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The debates and commissions about reforming college sports nibble around the edges—trying to reduce corruption, to prevent the “contamination” of athletes by lucre, and to maintain at least a pretense of concern for academic integrity.
Of course, your partner is allowed to do whatever he or she wants and you are not allowed to question them, but they will control everything you do. You can’t control what happened to them, and you can’t solve it for them.
Here are some signs that might indicate that you are dating a psychopath. You might get mad at people for trying to convince you to break up with your partner, or make excuses for your partner because you are convinced that you are the only one that understands him or her. He or she feels entitled to act the way that they do.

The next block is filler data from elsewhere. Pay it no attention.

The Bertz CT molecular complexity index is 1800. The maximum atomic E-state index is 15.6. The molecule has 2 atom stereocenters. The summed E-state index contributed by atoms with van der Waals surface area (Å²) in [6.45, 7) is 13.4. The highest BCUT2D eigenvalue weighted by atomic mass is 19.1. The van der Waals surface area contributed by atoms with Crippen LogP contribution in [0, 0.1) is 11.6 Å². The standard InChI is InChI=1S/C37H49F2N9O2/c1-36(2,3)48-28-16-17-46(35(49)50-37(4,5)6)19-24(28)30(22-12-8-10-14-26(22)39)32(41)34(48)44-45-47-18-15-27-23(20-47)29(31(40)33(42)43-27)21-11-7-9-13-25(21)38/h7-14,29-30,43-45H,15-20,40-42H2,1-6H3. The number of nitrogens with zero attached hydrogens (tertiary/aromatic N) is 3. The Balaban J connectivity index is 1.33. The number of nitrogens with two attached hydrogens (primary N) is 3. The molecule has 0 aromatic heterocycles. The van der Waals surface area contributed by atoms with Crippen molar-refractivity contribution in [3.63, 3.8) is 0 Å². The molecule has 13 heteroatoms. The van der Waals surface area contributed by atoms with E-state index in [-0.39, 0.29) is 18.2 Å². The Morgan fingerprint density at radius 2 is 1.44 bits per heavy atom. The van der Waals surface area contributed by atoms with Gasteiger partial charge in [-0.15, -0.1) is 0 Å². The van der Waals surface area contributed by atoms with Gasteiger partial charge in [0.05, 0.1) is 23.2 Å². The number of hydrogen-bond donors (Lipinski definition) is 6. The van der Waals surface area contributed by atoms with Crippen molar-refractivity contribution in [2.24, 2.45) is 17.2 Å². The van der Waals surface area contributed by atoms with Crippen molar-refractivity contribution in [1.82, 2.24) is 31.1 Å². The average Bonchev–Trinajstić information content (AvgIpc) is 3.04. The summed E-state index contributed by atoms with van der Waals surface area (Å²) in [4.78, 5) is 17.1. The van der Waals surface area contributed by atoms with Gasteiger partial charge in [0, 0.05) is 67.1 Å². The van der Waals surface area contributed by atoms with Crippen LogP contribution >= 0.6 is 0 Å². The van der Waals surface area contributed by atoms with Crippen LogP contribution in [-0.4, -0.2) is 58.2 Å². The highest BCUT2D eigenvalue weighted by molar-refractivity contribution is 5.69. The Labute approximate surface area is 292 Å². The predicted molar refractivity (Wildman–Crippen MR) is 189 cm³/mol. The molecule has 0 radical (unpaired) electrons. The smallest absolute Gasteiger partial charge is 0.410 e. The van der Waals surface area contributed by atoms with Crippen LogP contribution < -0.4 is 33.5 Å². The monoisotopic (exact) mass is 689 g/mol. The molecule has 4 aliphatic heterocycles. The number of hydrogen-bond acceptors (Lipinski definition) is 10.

You might try to talk about how you are feeling–your partner turns everything around and tries to talk about everything you’re doing wrong. Even when they hurt you, they make you feel bad for the pain it has caused them. They often don’t actually feel guilty about what they have done, only that they were caught. Other people might warn you about dating your partner–if they have a track record of abuse, most likely it is only a matter of time until they abuse you. Your friends and family wish that you would break up.
But the real scandal is the very structure of college sports, wherein student-athletes generate billions of dollars for universities and private companies while earning nothing for themselves.
Here, a leading civil-rights historian makes the case for paying college athletes—and reveals how a spate of lawsuits working their way through the courts could destroy the NCAA.
A litany of scandals in recent years have made the corruption of college sports constant front-page news.